From immunotherapy to developments in gene editing, experts in the field weigh in on this year’s most important advances. Clinical OMICs spoke with Sheryl Elkin from N-of-One, Jonas Korlach from Pacific Biosciences, Eric Schadt from Sema4, Kevin Davies from The CRISPR Journal, Joydeep Goswami from Thermo Fisher Scientific, and Federico Monzon from the Association for Molecular Pathology.
Sheryl Elkin, Chief Scientific Officer, N-of-One
Pembrolizumab Approval for MSI-high/dMMR Tumors
This year, for the first time, we have seen the approval of a cancer therapy based solely on a biomarker, independent of the cancer’s tissue of origin. Historically, cytotoxic cancer therapies have been approved for individual diseases, on a disease-by-disease basis. These therapies preferentially kill dividing cells, but without discretion for cancer cells over normal tissue. Over the past 20 years, targeted therapies have emerged, allowing treatment of cancers with specific mutations with drugs that directly target those mutations. However, the approvals of these therapies were still limited to specific diseases. Pembrolizumab (Keytruda) has now been approved for any solid tumor with high microsatellite instability (MSI-high) or a deficiency in a gene associated with the mismatch repair DNA repair pathway (MMR). This advancement moves the field closer to classifying and treating cancers based primarily on their molecular profile, rather than on their tissue of origin.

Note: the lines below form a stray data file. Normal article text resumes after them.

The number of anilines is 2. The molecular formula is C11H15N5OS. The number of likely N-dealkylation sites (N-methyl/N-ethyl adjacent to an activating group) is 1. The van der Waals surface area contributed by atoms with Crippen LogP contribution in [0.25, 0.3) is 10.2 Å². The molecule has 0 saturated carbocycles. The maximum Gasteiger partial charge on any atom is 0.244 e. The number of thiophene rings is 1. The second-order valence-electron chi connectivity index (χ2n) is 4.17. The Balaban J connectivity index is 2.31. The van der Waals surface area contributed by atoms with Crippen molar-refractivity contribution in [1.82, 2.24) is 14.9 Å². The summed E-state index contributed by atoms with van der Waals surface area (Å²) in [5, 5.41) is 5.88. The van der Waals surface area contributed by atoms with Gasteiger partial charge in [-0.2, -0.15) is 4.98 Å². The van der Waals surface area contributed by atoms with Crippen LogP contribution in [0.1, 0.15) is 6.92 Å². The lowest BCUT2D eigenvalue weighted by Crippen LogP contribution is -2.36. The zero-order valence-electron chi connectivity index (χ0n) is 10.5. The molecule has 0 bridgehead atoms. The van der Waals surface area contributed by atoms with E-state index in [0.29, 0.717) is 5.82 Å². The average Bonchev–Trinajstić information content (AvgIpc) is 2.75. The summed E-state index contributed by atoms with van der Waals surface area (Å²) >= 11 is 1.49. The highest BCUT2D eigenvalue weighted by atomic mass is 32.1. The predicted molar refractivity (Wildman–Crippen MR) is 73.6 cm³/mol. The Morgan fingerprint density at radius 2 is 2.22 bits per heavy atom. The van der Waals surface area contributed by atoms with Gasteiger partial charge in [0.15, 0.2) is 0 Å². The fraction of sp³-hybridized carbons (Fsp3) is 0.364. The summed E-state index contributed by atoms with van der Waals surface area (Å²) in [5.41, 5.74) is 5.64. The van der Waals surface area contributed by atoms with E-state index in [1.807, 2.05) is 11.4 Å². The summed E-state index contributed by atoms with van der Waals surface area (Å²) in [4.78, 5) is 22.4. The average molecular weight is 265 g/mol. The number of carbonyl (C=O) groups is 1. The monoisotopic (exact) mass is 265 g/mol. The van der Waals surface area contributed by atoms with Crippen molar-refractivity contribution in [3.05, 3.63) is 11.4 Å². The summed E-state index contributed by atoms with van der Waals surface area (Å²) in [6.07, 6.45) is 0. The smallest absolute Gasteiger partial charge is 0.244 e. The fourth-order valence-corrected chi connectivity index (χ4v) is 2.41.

AMP Somatic Variant Guidelines
The numbers of genes and variants being sequenced and reported in cancers, and the exploding number of targeted therapies, has turned the interpretation of a sequencing report into a monumental task for oncologists. Furthermore, the variation among laboratories reporting results has diversified, making it difficult for physicians to quickly identify the most important findings on a report. This year, the Association for Molecular Pathology, in collaboration with the American Society of Clinical Oncology, the College of American Pathologists, and the American College of Medical Genetics and Genomics published guidelines for the interpretation and reporting of somatic variants. The publication laid out a tier-based system for reporting variants, based on well-defined levels of clinical evidence. Adherence to these guidelines will help to standardize somatic sequencing reports, enhancing the ability of the physician to interpret the report and ultimately improving patient care.
Click here to hear opinions of Jonas Korlach, Eric Schadt, Kevin Davies, Joydeep Goswami, and Federico Monzon on 2017’s most significant events.